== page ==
Theory:

All living organisms require energy obtained from different sources such as carbon, nitrogen, iron, phosphorous, and many other molecules. Bacteria, too have various energy requirements.
 
Based on the modes of nutrition, bacteria's are categorised into,
  • Autotrophic
  • Heterotrophic
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The types of bacteria based on the nutrition
I. Autotrophic bacteria (Autotrophs):
Autotrophic bacteria can synthesise their food from simple inorganic sources such as \(CO_2\) and hydrogen donors viz., \(H_2O\), \(H_2S\) salts.
Example:
Nitrosomonas sp.
Autotrophic bacteria can be classified into two types based on their source of energy.
 
1. Phototrophs:
 
The organisms which make use of light as an energy source are called phototrophs. These bacteria gain energy from sunlight.
Example:
Cyanobacteria, algae and many photosynthetic bacteria
2. Chemotrophs:
 
These bacteria gain energy from chemical compounds. They cannot carry out photosynthesis.
Example:
Nitrogen-fixing bacteria and sulphur-oxidising bacteria.
II. Heterotrophic bacteria (Heterotrophs):
Heterotrophic bacteria are widely distributed and most abundant in nature. The heterotrophic bacteria do not produce their food, and they depend on other organisms or dead organic matter.
They are classified as,

1. Parasitic bacteria:

 A parasitic bacteria lives in another organism or host, such as plants, animals, and humans. These bacteria attain their nutrition from the tissues of the hosts on which they grow and multiply. They can even cause severe diseases to the living host. It depends on its host for survival. Without a host, a parasite cannot live, grow and multiply.
Example:
Bacillus anthracis is a parasitic bacterium, causes an infectious disease called anthrax.
2. Saprophytic bacteria:

Any organisms that live or feed on other dead, decaying or decomposed organic matter are called saprophytes. These bacteria convert the complicated organic matter into simpler substances and use the simpler substances for various metabolic activities.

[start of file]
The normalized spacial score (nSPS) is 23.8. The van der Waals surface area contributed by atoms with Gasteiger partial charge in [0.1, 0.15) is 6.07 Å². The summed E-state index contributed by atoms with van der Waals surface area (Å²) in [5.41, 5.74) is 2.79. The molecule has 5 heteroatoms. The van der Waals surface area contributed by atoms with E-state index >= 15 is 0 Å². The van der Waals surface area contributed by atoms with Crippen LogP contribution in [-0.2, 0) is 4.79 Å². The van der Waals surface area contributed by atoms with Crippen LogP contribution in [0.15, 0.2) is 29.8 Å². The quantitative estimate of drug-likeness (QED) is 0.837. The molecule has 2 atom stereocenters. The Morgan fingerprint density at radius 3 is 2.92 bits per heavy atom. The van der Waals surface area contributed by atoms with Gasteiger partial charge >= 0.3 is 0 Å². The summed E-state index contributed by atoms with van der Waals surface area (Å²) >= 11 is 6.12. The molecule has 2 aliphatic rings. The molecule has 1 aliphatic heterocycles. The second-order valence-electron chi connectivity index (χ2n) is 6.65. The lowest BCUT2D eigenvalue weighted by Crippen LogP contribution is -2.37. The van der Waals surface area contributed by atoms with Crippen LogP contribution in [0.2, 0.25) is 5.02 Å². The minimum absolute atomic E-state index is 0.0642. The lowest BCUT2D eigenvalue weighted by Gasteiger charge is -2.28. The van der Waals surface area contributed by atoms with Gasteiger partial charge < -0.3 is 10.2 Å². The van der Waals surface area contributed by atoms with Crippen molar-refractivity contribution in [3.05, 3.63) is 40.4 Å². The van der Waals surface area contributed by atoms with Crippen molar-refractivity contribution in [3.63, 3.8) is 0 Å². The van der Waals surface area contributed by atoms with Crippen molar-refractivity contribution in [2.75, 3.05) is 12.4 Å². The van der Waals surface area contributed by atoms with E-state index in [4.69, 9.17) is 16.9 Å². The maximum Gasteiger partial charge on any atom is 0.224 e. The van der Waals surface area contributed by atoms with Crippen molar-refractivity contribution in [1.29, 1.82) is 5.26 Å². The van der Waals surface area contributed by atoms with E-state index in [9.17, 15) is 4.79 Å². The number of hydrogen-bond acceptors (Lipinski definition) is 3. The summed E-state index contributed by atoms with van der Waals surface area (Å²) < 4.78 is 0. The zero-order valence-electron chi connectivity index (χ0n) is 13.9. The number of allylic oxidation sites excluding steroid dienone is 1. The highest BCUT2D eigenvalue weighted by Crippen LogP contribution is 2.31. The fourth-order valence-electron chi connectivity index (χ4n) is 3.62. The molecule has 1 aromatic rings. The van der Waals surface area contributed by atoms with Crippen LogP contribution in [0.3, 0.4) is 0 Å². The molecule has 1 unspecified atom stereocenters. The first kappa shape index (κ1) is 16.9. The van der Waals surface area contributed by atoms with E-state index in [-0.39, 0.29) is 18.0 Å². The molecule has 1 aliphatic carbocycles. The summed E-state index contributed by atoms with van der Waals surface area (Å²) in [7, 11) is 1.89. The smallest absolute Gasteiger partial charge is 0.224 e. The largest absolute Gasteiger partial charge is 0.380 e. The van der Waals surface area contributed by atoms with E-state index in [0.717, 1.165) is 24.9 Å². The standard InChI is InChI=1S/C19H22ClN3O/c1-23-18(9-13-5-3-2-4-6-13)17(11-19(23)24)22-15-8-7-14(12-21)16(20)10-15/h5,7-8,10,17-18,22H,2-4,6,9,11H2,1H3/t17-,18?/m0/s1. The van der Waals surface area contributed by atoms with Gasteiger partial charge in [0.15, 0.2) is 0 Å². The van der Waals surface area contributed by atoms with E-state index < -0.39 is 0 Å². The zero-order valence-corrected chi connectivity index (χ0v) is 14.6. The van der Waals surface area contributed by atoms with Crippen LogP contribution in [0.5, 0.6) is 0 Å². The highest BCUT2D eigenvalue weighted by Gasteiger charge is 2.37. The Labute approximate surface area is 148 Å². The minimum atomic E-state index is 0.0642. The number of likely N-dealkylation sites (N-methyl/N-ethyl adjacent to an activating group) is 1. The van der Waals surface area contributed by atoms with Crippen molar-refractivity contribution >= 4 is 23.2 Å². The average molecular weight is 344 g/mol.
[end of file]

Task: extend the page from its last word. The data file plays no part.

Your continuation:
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Saprophytic bacterial colonies
 
3. Symbiotic bacteria:
 
The term 'symbiosis' is derived from the Greek words 'Sym' means 'with' and 'biosis' means 'living', which means living together. In symbiosis or mutualism, two different types of organisms live and work together for their mutual benefit from each other. They share shelter and nutrients. They live inside a living host to obtain nutrition and benefit the host in the digestion process.
 
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Nitrogen-fixing bacteria, Rhizobium - found in roots of leguminous plants
 
The typical examples are nitrogen-fixing bacteria, Rhizobium. \(N_2\) fixing bacteria live inside the roots of leguminous plants. These bacteria fix free atmospheric nitrogen into nitrogenous compounds used by the plants' roots. In return, the plant offers nutrients and protection to the bacteria.
Reference:
https://upload.wikimedia.org/wikipedia/commons/0/0e/Troph_flowchart.svg
https://upload.wikimedia.org/wikipedia/commons/c/cf/201208_Cyanobacteria.png
https://upload.wikimedia.org/wikipedia/commons/2/24/Nm-eutropha.jpg
https://upload.wikimedia.org/wikipedia/commons/thumb/8/87/Lactobacillus_bulgaricus_colonies_04.jpg/512px-Lactobacillus_bulgaricus_colonies_04.jpg
https://upload.wikimedia.org/wikipedia/commons/6/6b/Microscopic_Image_Lactobacillus_bulgaricus_GLB44.jpg
https://upload.wikimedia.org/wikipedia/commons/thumb/a/a5/Rhizobia_nodules_on_Vigna_unguiculata.jpg/512px-Rhizobia_nodules_on_Vigna_unguiculata.jpg
https://commons.wikimedia.org/wiki/File:Rhizobium_tropici_strain_BR816_on_TY_agar.JPG